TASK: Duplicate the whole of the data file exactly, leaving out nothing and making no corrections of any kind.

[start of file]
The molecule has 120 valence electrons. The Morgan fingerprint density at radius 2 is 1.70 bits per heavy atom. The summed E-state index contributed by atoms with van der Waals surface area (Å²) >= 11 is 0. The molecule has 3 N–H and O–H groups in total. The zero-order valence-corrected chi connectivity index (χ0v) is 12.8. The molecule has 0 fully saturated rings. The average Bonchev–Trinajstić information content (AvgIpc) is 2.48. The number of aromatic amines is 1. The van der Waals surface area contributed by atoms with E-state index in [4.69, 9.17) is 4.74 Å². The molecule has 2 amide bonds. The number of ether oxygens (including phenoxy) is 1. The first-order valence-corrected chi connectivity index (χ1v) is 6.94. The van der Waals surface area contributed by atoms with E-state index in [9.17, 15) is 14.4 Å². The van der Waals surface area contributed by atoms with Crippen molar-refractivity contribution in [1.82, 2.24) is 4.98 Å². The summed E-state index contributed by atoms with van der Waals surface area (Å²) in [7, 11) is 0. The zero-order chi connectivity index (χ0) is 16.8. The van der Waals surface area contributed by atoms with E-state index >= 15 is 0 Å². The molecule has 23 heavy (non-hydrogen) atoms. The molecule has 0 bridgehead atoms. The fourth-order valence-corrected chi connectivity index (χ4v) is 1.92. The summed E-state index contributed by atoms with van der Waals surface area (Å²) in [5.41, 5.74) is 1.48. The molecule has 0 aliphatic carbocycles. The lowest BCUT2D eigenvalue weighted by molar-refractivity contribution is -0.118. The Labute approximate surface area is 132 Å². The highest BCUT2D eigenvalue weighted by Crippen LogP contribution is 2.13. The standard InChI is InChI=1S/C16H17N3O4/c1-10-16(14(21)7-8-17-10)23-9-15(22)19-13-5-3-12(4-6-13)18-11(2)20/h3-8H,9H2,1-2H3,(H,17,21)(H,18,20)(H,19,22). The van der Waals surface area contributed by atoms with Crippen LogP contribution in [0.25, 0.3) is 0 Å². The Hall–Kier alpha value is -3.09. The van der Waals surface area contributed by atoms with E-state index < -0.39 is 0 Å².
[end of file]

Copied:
The molecule has 120 valence electrons. The Morgan fingerprint density at radius 2 is 1.70 bits per heavy atom. The summed E-state index contributed by atoms with van der Waals surface area (Å²) >= 11 is 0. The molecule has 3 N–H and O–H groups in total. The zero-order valence-corrected chi connectivity index (χ0v) is 12.8. The molecule has 0 fully saturated rings. The average Bonchev–Trinajstić information content (AvgIpc) is 2.48. The number of aromatic amines is 1. The van der Waals surface area contributed by atoms with E-state index in [4.69, 9.17) is 4.74 Å². The molecule has 2 amide bonds. The number of ether oxygens (including phenoxy) is 1. The first-order valence-corrected chi connectivity index (χ1v) is 6.94. The van der Waals surface area contributed by atoms with E-state index in [9.17, 15) is 14.4 Å². The van der Waals surface area contributed by atoms with Crippen molar-refractivity contribution in [1.82, 2.24) is 4.98 Å². The summed E-state index contributed by atoms with van der Waals surface area (Å²) in [7, 11) is 0. The zero-order chi connectivity index (χ0) is 16.8. The van der Waals surface area contributed by atoms with E-state index >= 15 is 0 Å². The molecule has 23 heavy (non-hydrogen) atoms. The molecule has 0 bridgehead atoms. The fourth-order valence-corrected chi connectivity index (χ4v) is 1.92. The summed E-state index contributed by atoms with van der Waals surface area (Å²) in [5.41, 5.74) is 1.48. The molecule has 0 aliphatic carbocycles. The lowest BCUT2D eigenvalue weighted by molar-refractivity contribution is -0.118. The Labute approximate surface area is 132 Å². The highest BCUT2D eigenvalue weighted by Crippen LogP contribution is 2.13. The standard InChI is InChI=1S/C16H17N3O4/c1-10-16(14(21)7-8-17-10)23-9-15(22)19-13-5-3-12(4-6-13)18-11(2)20/h3-8H,9H2,1-2H3,(H,17,21)(H,18,20)(H,19,22). The van der Waals surface area contributed by atoms with Crippen LogP contribution in [0.25, 0.3) is 0 Å². The Hall–Kier alpha value is -3.09. The van der Waals surface area contributed by atoms with E-state index < -0.39 is 0 Å².